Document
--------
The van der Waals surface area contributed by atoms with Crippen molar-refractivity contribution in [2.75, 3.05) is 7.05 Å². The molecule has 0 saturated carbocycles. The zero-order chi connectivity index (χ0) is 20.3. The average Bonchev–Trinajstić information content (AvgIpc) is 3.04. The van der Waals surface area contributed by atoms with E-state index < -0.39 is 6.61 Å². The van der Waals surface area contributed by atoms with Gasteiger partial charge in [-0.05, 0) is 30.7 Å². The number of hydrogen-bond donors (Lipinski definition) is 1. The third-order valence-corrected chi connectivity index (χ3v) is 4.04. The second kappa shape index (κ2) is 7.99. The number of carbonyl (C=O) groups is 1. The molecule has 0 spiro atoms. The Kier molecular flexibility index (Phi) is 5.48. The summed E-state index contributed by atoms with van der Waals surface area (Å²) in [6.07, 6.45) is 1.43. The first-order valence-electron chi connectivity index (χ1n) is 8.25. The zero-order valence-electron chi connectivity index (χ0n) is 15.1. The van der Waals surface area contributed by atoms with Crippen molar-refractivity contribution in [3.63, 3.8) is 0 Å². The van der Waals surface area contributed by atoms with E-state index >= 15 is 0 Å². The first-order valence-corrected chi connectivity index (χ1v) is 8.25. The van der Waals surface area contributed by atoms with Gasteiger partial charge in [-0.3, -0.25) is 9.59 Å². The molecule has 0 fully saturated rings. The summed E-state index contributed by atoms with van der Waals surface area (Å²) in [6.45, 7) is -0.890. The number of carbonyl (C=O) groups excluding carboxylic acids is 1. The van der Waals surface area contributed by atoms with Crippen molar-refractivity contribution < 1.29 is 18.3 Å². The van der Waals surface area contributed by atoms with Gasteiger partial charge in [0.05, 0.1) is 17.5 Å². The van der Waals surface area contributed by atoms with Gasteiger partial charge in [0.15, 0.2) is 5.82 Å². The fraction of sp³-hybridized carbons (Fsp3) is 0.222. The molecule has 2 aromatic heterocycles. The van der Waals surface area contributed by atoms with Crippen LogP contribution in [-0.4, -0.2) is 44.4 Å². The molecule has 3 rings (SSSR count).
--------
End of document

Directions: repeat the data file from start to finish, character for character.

The van der Waals surface area contributed by atoms with Crippen molar-refractivity contribution in [2.75, 3.05) is 7.05 Å². The molecule has 0 saturated carbocycles. The zero-order chi connectivity index (χ0) is 20.3. The average Bonchev–Trinajstić information content (AvgIpc) is 3.04. The van der Waals surface area contributed by atoms with E-state index < -0.39 is 6.61 Å². The van der Waals surface area contributed by atoms with Gasteiger partial charge in [-0.05, 0) is 30.7 Å². The number of hydrogen-bond donors (Lipinski definition) is 1. The third-order valence-corrected chi connectivity index (χ3v) is 4.04. The second kappa shape index (κ2) is 7.99. The number of carbonyl (C=O) groups is 1. The molecule has 0 spiro atoms. The Kier molecular flexibility index (Phi) is 5.48. The summed E-state index contributed by atoms with van der Waals surface area (Å²) in [6.07, 6.45) is 1.43. The first-order valence-electron chi connectivity index (χ1n) is 8.25. The zero-order valence-electron chi connectivity index (χ0n) is 15.1. The van der Waals surface area contributed by atoms with Crippen molar-refractivity contribution in [3.63, 3.8) is 0 Å². The van der Waals surface area contributed by atoms with E-state index >= 15 is 0 Å². The first-order valence-corrected chi connectivity index (χ1v) is 8.25. The van der Waals surface area contributed by atoms with Gasteiger partial charge in [-0.3, -0.25) is 9.59 Å². The molecule has 0 fully saturated rings. The summed E-state index contributed by atoms with van der Waals surface area (Å²) in [6.45, 7) is -0.890. The number of carbonyl (C=O) groups excluding carboxylic acids is 1. The van der Waals surface area contributed by atoms with Crippen molar-refractivity contribution < 1.29 is 18.3 Å². The van der Waals surface area contributed by atoms with Gasteiger partial charge in [0.05, 0.1) is 17.5 Å². The van der Waals surface area contributed by atoms with Gasteiger partial charge in [0.15, 0.2) is 5.82 Å². The fraction of sp³-hybridized carbons (Fsp3) is 0.222. The molecule has 2 aromatic heterocycles. The van der Waals surface area contributed by atoms with Crippen LogP contribution in [-0.4, -0.2) is 44.4 Å². The molecule has 3 rings (SSSR count).